Replacing Mr. Gantefoer as Finance Minister is Deputy Premier, Ken Krawetz, former Minister of Education. Moving from Social Services to Education is Donna Harpauer. She also is the new Provincial Secretary. June Draude, formerly Minister of Crown Investments Corporation, Information Technology Office, Public Service Commission, and Provincial Secretary retains responsibility as Minister responsible for the Public Service Commission but takes over as the Minister of Social Services and the Minister Responsible for the Status of Women. First-term MLA Tim McMillan and former Chair of the Standing Committee on Crown and Central Agencies becomes Minister Responsible for Crown Investments Corporation, Information Technology Office, Information Services Corporation and Saskatchewan Government Insurance.
Another first time MLA receiving ministerial responsibilities is Laura Ross. Ms. Ross joins cabinet as the Minister of Government Services. Returning to cabinet is Darryl Hickie, former Chair of the Standing Committee on the Economy. Mr. Hickie is now the Minister of Municipal Affairs. Former Minister of Municipal Affairs, Jeremy Harrison, takes on responsibility of Minister of Enterprise and Minister Responsible for Trade. He retained his role as the Deputy Government House Leader. Former Minister of Enterprise, Ken Cheveldayoff, moves to the Ministry of First Nations and Métis Relations and also becomes responsible for Northern Affairs, Saskatchewan Gaming Corporation and maintains his role as the Minister Responsible for the Proposed Multi-Purpose Entertainment Facility.
Given Mr. Cheveldayoff’s new responsibilities, the former Minister of First Nations and Métis Relations and Saskatchewan Gaming Corporation Bill Hutchinson becomes the new Minister of Tourism, Parks, Culture and Sport and the Minister Responsible for the Provincial Capital Commission. The former Minister of Tourism, Parks, Culture and Sport, Dustin Duncan, becomes the new Minister of the Environment and the Minister Responsible for SaskWater.
Four Ministers maintain their current cabinet portfolios while an additional three are receiving additional responsibilities. Bob Bjornerud remains the Minister of Agriculture, Don McMorris, remains as the Minister of Health, Jim Reiter maintains his position as Minister of Highways and Transportation, Minister Responsible for Saskatchewan Transportation Company and the Minister responsible for the Global Transportation Hub Authority and D.F. (Yogi) Huyghebaert continues to serve as the Minister of Corrections, Public Safety and Policing. Bill Boyd retains his post as Minister of Energy and Resources, and Saskatchewan Research Council and adds responsibility for SaskTel. Don Morgan, Minister of Justice and Attorney General as well as the former Minister Responsible for SaskTel, sees his portfolio expanded to include Labour Relations and Workplace Safety, Minister Responsible for the Saskatchewan Worker’s Compensation Board and the Minister Responsible for the Saskatchewan Liquor and Gaming Authority. Rob Norris the former Minister of Advanced Education, Labour and Employment now becomes the Minister of Advanced Education, Employment and Immigration. He also becomes the Minister Responsible SaskPower and Innovation.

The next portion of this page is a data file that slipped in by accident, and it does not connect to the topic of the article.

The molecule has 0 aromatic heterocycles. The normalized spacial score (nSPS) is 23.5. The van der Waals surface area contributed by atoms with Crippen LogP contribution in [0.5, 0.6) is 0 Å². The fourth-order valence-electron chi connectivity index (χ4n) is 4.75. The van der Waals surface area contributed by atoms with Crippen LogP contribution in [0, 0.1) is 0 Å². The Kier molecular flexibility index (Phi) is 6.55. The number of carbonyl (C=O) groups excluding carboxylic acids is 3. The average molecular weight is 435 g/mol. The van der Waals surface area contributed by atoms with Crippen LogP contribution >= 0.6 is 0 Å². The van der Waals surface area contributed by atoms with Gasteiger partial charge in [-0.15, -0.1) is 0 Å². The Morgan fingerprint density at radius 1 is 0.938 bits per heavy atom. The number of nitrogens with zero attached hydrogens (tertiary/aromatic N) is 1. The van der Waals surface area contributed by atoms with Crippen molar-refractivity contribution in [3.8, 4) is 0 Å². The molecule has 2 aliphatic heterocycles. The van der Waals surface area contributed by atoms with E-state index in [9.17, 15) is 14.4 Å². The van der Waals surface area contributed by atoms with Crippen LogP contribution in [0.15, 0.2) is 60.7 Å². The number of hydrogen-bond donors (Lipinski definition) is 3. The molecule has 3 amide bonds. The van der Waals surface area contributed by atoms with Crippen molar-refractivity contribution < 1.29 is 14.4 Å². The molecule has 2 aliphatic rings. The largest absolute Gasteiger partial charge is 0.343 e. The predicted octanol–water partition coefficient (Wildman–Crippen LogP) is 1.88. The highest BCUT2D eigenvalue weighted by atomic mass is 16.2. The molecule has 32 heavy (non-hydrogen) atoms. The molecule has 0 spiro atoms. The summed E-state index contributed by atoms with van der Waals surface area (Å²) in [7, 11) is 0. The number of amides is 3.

Controversial Bills Concluded by Sessional Calendar Rules
Two pieces of legislation were required to be voted off the order paper at the end of the Spring sitting. The rules state that any bill introduced during the previous fall sitting, or reinstated from a previous session, which has received twenty or more hours of debate, must be voted off the order paper on the day prior to the end of the Spring sitting of the Assembly. Two controversial pieces of legislation met the requisite threshold. Bill 80 – The Construction Industry Labour Relations Amendment Act and Bill 132 – The Wildlife Habitat Protection (Land Designation) Amendment Act, 2009, received more than the requisite twenty hours of debate.
Bill 80 was introduced during the previous session on March 10, 2009 and was the subject of three days of public hearings in June 2009. It was reinstated to the order paper on October 28, 2009, carrying forward the twenty-hours of debate from the last session. It was recommitted to the Standing Committee of Human Services where it remained to the end of the session. The Rules required the Committee to meet on Bill 80 and vote on all the clauses as one combined question.